IN RE: CHILD OF DANIEL Q.

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Supreme Judicial Court of Maine.

IN RE: CHILD OF DANIEL Q.

Docket: Som–17–415

Decided: April 03, 2018

Panel: ALEXANDER, MEAD, GORMAN, JABAR, HJELM, and HUMPHREY, JJ. Harold J. Hainke, Esq., Hainke & Tash, Whitefield, for appellant father Janet T. Mills, Attorney General, and Hunter C. Umphrey, Asst. Atty. Gen., Office of the Attorney General, Augusta, for appellee Department of Health and Human Services

[¶1] Daniel Q. appeals from a judgment of the District Court (Skowhegan, Fowle, J.) terminating his parental rights to his child pursuant to 22 M.R.S. § 4055(1)(A)(1)(a) and (B)(2)(a), (b)(i), (iv) (2017).1 After reviewing the record, we conclude that the evidence supports the court's finding of parental unfitness.2 Accordingly, we affirm the judgment.

[¶2] Based on competent evidence in the record, the court found by clear and convincing evidence that the father (1) is unwilling or unable to protect the child from jeopardy within a time reasonably calculated to meet his needs, and (2) failed to make a good faith effort to rehabilitate and reunify with him. See 22 M.R.S. § 4055(1)(B)(2)(b)(i), (iv). “We review the factual findings supporting the unfitness determination for clear error,” In re Zarianna C., 2018 ME 11, ¶ 2, 177 A.3d 1270, and “will reverse a finding only if there is no competent evidence in the record to support it, if the fact-finder clearly misapprehends the meaning of the evidence, or if the finding is so contrary to the credible evidence that it does not represent the truth and right of the case,” In re Zianna G., 2017 ME 226, ¶ 2, 174 A.3d 889 (quotation marks omitted). “The weight and credibility of the testimony and other evidence are for the fact-finder's determination.” Id. (alteration and quotation marks omitted).

[¶3] The court based its determination on the following findings of fact:

In the case of [the child], his entire life has been in the care of persons other than his parents. The father has made relatively little progress in achieving the skills needed to parent [the child]. He has achieved little to no insight as to the root of his problems with women, and relationships. He appears to blame all of his difficulties on the women he has been married to. He pleaded guilty to one domestic violence assault, and was found guilty of another. He was convicted of violating a protective order, and has had three protective orders lodged against him. The father is convinced that none of this is his fault, and that his only responsibility is to not ․ engage in relationships with women who will victimize him.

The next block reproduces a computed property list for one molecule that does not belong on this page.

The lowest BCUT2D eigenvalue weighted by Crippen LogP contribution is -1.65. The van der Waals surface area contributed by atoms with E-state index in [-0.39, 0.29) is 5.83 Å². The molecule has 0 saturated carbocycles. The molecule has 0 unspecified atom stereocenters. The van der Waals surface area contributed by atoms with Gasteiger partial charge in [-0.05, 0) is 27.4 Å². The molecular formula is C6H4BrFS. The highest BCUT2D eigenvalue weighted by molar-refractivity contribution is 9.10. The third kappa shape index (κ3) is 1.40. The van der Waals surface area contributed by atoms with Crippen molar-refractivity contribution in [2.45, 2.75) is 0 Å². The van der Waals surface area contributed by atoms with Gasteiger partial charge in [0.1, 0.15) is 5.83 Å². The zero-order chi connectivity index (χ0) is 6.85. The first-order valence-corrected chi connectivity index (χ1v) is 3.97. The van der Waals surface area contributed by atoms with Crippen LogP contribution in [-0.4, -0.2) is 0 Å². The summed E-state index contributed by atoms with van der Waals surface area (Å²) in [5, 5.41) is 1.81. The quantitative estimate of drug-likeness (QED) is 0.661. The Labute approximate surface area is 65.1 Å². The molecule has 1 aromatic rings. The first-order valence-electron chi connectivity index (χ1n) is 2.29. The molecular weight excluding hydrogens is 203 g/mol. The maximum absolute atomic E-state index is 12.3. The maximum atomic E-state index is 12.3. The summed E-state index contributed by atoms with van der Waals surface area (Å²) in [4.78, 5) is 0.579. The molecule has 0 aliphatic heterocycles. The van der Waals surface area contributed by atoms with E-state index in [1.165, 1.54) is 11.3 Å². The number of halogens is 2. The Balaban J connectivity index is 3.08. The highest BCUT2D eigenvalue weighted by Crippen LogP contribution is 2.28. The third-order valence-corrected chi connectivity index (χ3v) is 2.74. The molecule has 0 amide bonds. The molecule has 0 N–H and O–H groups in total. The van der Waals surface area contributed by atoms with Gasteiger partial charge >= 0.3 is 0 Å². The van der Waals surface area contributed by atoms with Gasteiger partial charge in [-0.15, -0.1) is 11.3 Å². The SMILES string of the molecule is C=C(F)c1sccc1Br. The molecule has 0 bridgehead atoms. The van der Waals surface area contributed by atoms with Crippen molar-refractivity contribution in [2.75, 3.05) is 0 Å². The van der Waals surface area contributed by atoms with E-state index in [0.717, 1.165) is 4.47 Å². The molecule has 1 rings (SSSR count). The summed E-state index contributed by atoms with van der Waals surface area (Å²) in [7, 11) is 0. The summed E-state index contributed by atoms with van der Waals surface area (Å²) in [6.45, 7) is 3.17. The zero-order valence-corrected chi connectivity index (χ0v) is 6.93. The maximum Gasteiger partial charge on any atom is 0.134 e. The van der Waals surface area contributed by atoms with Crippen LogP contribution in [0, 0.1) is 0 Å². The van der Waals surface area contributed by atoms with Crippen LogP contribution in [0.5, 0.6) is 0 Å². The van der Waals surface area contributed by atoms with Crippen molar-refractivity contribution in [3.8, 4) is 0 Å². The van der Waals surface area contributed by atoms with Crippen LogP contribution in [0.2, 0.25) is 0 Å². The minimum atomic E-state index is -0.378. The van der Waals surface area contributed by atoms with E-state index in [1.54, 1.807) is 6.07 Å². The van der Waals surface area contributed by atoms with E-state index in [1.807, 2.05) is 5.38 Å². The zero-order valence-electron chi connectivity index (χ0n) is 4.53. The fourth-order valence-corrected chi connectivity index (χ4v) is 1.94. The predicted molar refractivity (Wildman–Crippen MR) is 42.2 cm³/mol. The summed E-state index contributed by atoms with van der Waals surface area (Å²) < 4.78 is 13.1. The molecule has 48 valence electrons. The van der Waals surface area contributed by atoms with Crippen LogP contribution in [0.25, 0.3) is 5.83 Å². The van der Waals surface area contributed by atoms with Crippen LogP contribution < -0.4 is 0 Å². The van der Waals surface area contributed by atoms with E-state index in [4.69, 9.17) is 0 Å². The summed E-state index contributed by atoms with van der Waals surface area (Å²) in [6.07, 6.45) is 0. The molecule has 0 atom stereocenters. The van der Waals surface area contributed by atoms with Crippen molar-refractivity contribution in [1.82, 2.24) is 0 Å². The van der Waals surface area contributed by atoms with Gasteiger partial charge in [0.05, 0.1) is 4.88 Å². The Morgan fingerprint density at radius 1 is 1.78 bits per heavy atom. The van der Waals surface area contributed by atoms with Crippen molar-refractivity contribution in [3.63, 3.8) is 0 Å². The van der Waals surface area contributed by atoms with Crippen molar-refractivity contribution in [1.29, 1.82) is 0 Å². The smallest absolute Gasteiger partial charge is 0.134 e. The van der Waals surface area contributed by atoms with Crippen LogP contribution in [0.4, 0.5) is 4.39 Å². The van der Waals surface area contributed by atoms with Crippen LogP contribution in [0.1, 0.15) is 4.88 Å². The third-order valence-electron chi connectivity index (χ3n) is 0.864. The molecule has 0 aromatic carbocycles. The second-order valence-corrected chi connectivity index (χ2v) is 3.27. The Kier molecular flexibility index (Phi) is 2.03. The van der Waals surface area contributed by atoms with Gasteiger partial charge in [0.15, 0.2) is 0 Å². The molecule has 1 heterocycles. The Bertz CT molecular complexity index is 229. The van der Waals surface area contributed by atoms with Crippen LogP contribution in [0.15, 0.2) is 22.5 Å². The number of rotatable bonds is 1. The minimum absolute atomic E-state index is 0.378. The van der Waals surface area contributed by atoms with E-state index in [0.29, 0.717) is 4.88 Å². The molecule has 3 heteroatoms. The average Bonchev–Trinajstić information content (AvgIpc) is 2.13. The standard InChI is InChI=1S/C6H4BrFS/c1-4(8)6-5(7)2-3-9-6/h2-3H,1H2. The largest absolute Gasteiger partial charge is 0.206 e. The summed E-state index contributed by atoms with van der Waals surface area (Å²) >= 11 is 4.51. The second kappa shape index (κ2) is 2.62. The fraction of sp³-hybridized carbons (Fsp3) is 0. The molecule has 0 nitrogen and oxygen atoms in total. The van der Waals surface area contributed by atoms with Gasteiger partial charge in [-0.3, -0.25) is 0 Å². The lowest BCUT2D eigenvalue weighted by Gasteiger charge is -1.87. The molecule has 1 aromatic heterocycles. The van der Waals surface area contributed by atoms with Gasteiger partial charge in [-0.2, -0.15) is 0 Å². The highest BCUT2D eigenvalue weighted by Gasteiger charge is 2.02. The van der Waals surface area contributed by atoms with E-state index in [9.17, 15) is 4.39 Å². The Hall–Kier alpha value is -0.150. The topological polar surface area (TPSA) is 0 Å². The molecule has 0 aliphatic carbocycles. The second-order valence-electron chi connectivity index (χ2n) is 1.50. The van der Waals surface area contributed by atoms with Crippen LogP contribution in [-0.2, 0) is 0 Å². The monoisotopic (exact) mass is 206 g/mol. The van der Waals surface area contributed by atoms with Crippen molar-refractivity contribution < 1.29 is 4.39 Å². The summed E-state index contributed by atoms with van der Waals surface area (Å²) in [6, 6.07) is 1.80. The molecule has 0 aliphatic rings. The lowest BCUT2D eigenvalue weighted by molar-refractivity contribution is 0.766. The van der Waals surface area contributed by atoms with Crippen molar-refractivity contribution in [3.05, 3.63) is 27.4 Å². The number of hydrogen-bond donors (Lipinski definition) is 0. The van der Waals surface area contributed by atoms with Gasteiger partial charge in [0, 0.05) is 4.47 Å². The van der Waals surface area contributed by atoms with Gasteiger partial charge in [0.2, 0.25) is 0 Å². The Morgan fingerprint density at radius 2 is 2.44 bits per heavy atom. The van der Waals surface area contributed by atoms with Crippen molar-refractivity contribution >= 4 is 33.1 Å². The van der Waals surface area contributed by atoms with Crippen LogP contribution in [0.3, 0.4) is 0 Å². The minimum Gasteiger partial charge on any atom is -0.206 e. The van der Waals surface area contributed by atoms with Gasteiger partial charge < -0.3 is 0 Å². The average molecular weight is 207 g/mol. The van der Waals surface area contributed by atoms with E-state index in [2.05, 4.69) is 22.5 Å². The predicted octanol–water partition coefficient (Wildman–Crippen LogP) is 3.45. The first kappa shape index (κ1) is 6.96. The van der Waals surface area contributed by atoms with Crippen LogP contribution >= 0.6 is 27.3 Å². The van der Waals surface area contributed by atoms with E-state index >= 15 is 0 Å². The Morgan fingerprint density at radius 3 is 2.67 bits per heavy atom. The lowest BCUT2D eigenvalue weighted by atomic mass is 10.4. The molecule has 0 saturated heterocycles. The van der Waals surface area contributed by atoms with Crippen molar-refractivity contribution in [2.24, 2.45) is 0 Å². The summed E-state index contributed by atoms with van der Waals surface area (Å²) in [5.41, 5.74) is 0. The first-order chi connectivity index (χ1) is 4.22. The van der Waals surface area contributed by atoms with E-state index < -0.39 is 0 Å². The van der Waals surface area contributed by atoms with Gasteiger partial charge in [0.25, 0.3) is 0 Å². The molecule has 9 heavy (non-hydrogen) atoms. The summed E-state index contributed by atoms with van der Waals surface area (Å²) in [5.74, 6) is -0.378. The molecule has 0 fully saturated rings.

The father has little to no ability to support [the child]. He is not able to provide [the child] with safe, stable housing, and other than learning to access social service agency resources, he has made little progress toward that end. It is hard to avoid the conclusion by clear and convincing evidence that ․ the father is unwilling or unable to protect the child from jeopardy, and these circumstances are unlikely to change within a time which is reasonably calculated to meet the child's needs; and that the father has failed to make a good faith effort to rehabilitate and reunify with the child ․ The Department has devoted considerable resources in their effort to achieve reunification between the father and [the child]. The father has not reciprocated by making any genuine or sustained effort.

[The child] will be eighteen months old by the end of this month. He is in one of the most critical developmental stages of his life. ․ Even if one assumes that the father is prepared to engage in a serious and sustained effort toward reunification (a dubious assumption based upon his lack of insight and lack of effort up until now) ․ [the child] simply does not have that much time to wait, and our jurisprudence strongly suggests that he should not have to wait that long.

[¶4] Given these findings, all of which are supported by competent evidence in the record, the court did not err in its determination of unfitness. See In re Zarianna C., 2018 ME 11, ¶ 2, 177 A.3d 1270; In re Zianna G., 2017 ME 226, ¶ 2, 174 A.3d 889.

The entry is:

Judgment affirmed.

FOOTNOTES

1.   The mother consented to a termination of her parental rights and is not a party to this appeal.

2.   Although the father does not challenge the court's finding by clear and convincing evidence that termination is in the child's best interest, our review of the record leads us to conclude that the evidence supports that finding as well. See In re Anastasia M., 2017 ME 213, ¶ 2, 172 A.3d 922.

PER CURIAM

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